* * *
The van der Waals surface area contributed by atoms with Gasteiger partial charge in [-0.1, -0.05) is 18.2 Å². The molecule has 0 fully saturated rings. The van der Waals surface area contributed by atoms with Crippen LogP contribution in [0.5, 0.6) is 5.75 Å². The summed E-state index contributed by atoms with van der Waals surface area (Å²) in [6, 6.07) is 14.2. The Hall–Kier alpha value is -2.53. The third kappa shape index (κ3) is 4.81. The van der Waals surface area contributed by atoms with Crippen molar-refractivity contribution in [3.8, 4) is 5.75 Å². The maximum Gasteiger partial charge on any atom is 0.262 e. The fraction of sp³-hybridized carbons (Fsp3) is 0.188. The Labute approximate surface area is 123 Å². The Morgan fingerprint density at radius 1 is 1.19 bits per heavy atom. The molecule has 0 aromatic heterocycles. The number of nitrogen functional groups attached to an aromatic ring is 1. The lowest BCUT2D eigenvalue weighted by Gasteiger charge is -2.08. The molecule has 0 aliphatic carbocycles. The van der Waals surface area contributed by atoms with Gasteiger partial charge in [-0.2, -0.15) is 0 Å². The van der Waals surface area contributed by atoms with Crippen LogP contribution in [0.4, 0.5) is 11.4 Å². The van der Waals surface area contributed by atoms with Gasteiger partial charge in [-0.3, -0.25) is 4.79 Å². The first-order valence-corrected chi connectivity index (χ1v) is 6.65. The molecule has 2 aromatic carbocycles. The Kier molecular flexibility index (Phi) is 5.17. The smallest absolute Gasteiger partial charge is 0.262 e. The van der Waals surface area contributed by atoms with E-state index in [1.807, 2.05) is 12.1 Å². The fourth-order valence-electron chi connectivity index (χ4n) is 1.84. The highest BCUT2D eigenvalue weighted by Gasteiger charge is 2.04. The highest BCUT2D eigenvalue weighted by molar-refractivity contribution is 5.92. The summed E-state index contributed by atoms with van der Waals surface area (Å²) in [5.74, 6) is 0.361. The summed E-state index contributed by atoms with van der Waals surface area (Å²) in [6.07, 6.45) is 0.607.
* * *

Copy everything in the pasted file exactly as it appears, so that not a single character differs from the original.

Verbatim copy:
The van der Waals surface area contributed by atoms with Gasteiger partial charge in [-0.1, -0.05) is 18.2 Å². The molecule has 0 fully saturated rings. The van der Waals surface area contributed by atoms with Crippen LogP contribution in [0.5, 0.6) is 5.75 Å². The summed E-state index contributed by atoms with van der Waals surface area (Å²) in [6, 6.07) is 14.2. The Hall–Kier alpha value is -2.53. The third kappa shape index (κ3) is 4.81. The van der Waals surface area contributed by atoms with Crippen molar-refractivity contribution in [3.8, 4) is 5.75 Å². The maximum Gasteiger partial charge on any atom is 0.262 e. The fraction of sp³-hybridized carbons (Fsp3) is 0.188. The Labute approximate surface area is 123 Å². The Morgan fingerprint density at radius 1 is 1.19 bits per heavy atom. The molecule has 0 aromatic heterocycles. The number of nitrogen functional groups attached to an aromatic ring is 1. The lowest BCUT2D eigenvalue weighted by Gasteiger charge is -2.08. The molecule has 0 aliphatic carbocycles. The van der Waals surface area contributed by atoms with Gasteiger partial charge in [-0.2, -0.15) is 0 Å². The van der Waals surface area contributed by atoms with Crippen LogP contribution in [0.4, 0.5) is 11.4 Å². The van der Waals surface area contributed by atoms with Gasteiger partial charge in [-0.3, -0.25) is 4.79 Å². The first-order valence-corrected chi connectivity index (χ1v) is 6.65. The molecule has 2 aromatic carbocycles. The Kier molecular flexibility index (Phi) is 5.17. The smallest absolute Gasteiger partial charge is 0.262 e. The van der Waals surface area contributed by atoms with E-state index in [1.807, 2.05) is 12.1 Å². The fourth-order valence-electron chi connectivity index (χ4n) is 1.84. The highest BCUT2D eigenvalue weighted by Gasteiger charge is 2.04. The highest BCUT2D eigenvalue weighted by molar-refractivity contribution is 5.92. The summed E-state index contributed by atoms with van der Waals surface area (Å²) in [5.74, 6) is 0.361. The summed E-state index contributed by atoms with van der Waals surface area (Å²) in [6.07, 6.45) is 0.607.